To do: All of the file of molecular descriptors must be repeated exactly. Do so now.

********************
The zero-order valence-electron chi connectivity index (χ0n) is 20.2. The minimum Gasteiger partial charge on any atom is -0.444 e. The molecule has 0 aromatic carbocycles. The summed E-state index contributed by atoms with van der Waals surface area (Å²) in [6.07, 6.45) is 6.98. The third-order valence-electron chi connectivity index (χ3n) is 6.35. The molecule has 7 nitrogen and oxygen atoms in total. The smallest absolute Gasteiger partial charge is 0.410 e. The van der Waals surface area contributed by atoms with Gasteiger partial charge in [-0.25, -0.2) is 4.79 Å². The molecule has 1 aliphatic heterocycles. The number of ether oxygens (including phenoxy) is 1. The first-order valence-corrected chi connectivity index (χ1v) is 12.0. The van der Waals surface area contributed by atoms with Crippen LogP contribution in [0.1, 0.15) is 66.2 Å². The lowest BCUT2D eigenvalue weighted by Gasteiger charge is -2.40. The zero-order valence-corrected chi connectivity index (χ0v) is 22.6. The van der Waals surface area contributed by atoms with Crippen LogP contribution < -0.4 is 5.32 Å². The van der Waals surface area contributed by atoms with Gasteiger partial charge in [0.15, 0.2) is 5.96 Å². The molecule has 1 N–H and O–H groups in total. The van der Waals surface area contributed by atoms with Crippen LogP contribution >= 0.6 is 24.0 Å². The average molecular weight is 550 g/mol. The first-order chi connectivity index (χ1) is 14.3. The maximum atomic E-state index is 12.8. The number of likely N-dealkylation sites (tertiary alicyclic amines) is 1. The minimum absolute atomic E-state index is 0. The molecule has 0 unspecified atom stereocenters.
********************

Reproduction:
The zero-order valence-electron chi connectivity index (χ0n) is 20.2. The minimum Gasteiger partial charge on any atom is -0.444 e. The molecule has 0 aromatic carbocycles. The summed E-state index contributed by atoms with van der Waals surface area (Å²) in [6.07, 6.45) is 6.98. The third-order valence-electron chi connectivity index (χ3n) is 6.35. The molecule has 7 nitrogen and oxygen atoms in total. The smallest absolute Gasteiger partial charge is 0.410 e. The van der Waals surface area contributed by atoms with Gasteiger partial charge in [-0.25, -0.2) is 4.79 Å². The molecule has 1 aliphatic heterocycles. The number of ether oxygens (including phenoxy) is 1. The first-order valence-corrected chi connectivity index (χ1v) is 12.0. The van der Waals surface area contributed by atoms with Crippen LogP contribution in [0.1, 0.15) is 66.2 Å². The lowest BCUT2D eigenvalue weighted by Gasteiger charge is -2.40. The zero-order valence-corrected chi connectivity index (χ0v) is 22.6. The van der Waals surface area contributed by atoms with Crippen LogP contribution < -0.4 is 5.32 Å². The van der Waals surface area contributed by atoms with Gasteiger partial charge in [0.15, 0.2) is 5.96 Å². The molecule has 1 N–H and O–H groups in total. The van der Waals surface area contributed by atoms with Crippen LogP contribution >= 0.6 is 24.0 Å². The average molecular weight is 550 g/mol. The first-order chi connectivity index (χ1) is 14.3. The maximum atomic E-state index is 12.8. The number of likely N-dealkylation sites (tertiary alicyclic amines) is 1. The minimum absolute atomic E-state index is 0. The molecule has 0 unspecified atom stereocenters.